Why is 'Emotional Connection with Customers' Important?
AZK Media speaks with Solanki on the importance of brands making a more authentic emotional connection with their consumers and how psychology is still an important tool within the marketing mix.
"It’s critical more than ever, and the pandemic’s effect has been like we've been going through this Maslovian Triangle,” he says. "There have been the hygiene factors, the challenge to get the shopping done or to find toilet roll, right through to brands that we feel are giving us comfort or making us feel good. The emotional connection couldn't be more important."
The power of psychology in marketing
Previous roles for Solanki include CEO of IAB, the chief digital officer of Southern Cross Austereo and senior director - digital marketing and social media - EMEA at Blackberry. With a background in psychology, Solanski now merges his two passions as the CEO and Founder of ParentalEQ, an innovative parent-child psychology platform that helps deliver emotionally nurturing outcomes for both parents and their kids.
Sitting at the intersection of marketing, digital and innovation for more than twenty years, Solanki says organisations need a holistic view of a customer and should be agile enough to evolve and thrive against the backdrop of changing consumer, technology and market forces.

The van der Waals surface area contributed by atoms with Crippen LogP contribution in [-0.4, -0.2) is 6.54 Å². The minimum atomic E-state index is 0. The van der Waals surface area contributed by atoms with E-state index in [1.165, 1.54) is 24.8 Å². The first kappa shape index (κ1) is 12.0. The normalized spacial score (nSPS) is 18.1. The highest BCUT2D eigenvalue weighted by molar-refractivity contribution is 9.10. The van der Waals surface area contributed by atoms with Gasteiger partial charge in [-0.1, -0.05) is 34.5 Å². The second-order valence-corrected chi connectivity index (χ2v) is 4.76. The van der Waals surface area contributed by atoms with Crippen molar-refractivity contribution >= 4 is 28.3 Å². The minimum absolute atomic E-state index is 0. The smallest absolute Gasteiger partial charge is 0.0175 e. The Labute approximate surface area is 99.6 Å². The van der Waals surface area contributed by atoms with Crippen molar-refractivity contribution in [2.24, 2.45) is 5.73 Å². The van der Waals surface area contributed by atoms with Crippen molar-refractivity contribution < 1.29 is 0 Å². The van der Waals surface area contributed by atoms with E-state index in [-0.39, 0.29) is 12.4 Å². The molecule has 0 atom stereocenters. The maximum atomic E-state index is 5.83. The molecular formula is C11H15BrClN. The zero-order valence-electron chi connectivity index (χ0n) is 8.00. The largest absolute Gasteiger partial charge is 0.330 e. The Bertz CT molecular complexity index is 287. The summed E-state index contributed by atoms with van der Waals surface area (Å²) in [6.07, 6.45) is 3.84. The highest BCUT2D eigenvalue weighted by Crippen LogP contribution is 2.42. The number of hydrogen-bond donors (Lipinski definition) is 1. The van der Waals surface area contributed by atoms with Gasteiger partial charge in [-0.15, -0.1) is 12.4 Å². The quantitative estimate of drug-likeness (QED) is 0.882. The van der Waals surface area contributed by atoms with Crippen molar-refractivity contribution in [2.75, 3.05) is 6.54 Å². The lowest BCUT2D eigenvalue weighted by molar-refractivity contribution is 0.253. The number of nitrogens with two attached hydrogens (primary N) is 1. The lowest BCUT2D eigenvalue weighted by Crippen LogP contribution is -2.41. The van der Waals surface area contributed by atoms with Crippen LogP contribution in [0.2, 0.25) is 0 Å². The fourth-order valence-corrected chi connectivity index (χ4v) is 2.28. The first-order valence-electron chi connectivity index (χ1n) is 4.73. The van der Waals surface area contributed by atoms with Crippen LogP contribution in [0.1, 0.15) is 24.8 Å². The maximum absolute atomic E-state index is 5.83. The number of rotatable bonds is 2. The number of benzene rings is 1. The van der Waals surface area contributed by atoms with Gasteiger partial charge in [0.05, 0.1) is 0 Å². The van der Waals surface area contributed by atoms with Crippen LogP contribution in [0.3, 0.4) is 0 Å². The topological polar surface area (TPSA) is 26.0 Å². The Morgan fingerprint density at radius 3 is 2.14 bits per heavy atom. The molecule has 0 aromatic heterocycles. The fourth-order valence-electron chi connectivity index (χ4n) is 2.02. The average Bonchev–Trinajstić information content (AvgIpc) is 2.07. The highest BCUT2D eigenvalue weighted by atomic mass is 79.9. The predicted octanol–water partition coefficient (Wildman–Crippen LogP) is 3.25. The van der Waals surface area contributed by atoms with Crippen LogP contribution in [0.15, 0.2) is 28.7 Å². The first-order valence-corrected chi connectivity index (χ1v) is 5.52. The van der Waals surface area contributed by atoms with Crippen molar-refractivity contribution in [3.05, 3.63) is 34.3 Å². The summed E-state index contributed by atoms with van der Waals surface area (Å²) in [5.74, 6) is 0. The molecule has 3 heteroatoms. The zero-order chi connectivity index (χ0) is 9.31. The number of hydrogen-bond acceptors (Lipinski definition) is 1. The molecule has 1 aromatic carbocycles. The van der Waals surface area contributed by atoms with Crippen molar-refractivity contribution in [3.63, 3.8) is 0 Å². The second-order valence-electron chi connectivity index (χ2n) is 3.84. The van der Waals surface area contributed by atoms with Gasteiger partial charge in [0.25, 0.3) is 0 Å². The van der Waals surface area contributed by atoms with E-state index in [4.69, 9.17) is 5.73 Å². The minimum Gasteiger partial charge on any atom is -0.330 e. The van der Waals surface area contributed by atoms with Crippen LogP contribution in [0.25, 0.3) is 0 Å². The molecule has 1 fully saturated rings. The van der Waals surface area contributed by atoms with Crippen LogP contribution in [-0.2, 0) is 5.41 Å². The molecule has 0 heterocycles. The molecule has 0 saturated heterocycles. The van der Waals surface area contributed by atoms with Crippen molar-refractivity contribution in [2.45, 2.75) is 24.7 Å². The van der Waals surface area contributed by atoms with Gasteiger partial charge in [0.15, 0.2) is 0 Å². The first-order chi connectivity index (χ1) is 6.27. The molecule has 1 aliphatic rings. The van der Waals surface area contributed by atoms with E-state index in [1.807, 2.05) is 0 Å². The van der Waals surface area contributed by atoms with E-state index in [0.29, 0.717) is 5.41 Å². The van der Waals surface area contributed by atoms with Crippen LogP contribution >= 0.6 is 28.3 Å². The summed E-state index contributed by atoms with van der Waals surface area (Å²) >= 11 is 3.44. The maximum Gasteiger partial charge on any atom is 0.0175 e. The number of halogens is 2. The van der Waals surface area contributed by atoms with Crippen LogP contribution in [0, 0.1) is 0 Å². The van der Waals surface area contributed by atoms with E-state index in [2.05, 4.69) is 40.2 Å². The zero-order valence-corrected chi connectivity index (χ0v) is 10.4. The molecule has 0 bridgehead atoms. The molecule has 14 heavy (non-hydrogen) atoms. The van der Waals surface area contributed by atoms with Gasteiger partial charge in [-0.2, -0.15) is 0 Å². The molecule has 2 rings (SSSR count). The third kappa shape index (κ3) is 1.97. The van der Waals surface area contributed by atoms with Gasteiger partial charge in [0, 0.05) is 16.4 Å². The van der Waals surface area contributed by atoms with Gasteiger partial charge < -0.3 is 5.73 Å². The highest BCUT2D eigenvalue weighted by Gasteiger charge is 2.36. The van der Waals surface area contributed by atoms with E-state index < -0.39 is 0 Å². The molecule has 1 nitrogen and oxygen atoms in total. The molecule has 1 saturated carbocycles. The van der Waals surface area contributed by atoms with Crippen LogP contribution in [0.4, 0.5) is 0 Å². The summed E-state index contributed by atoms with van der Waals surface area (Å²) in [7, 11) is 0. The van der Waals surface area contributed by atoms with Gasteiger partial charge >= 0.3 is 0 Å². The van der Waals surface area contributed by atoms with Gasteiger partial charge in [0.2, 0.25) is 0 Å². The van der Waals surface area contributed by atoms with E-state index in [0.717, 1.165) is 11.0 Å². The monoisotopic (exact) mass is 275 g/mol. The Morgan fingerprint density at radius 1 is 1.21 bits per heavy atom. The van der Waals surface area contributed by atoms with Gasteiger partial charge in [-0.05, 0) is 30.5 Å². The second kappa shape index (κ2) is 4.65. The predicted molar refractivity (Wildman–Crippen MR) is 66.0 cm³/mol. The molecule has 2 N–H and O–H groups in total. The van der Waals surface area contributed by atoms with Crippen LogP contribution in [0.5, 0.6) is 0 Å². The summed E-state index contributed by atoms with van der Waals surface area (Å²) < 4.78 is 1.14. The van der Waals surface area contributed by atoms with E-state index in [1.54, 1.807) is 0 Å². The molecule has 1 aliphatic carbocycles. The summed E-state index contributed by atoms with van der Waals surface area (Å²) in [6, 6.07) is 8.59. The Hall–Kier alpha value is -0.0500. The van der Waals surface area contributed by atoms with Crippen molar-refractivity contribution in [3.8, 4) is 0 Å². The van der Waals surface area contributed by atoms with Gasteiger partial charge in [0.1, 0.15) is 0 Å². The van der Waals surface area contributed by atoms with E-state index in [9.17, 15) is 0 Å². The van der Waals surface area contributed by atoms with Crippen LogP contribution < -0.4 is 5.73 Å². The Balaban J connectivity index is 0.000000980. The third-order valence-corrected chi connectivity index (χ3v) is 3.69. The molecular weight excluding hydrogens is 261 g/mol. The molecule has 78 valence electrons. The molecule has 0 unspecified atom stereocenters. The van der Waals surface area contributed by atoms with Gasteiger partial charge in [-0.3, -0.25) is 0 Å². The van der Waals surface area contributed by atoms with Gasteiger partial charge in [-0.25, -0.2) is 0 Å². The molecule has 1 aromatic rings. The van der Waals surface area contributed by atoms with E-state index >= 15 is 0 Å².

Solanki says psychology is important in marketing for the simple reason that at the heart of psychology is understanding human behaviour.
“It’s important to always remember your customers are people, they have emotions and marketers need to consistently recognise that,” he explains. "Every marketer, B2B, B2C or otherwise should be thinking about why customers ‘do what they do’. As a person rather than as a robot.”
How to build an emotional connection in B2B marketing
When it comes to the human connection to the brand one of the common mistakes B2B brands make when selling the functional benefit of their service or technology, Solanki explains.
Often, B2B marketers don’t go deep enough to understand the customer's pain point, not simply their practical pain point but things that are causing them emotional pain. The B2B brand should figure out if they can help out in any way.
"There's a lot you can do to build an emotional connection across both B2B and B2C,” he adds. “B2B often rely on the salesperson to do that and obviously that chemistry is super key, but the communication can have an emotional value as well as a functional value."
Solanki uses the example of a B2B tech company who rather than try and sell its wares, run webinars where they were supporting the mindfulness of their customers because they were realising their customers were getting anxious and getting stressed.
Solanki also stresses a B2B company also needs to go deeper to understand “their customer's customer.”
"If you can provide an insight, particularly an emotional insight that your customer doesn't have about their own customer, then that can be super helpful in further strengthening that emotional connection,” he concludes.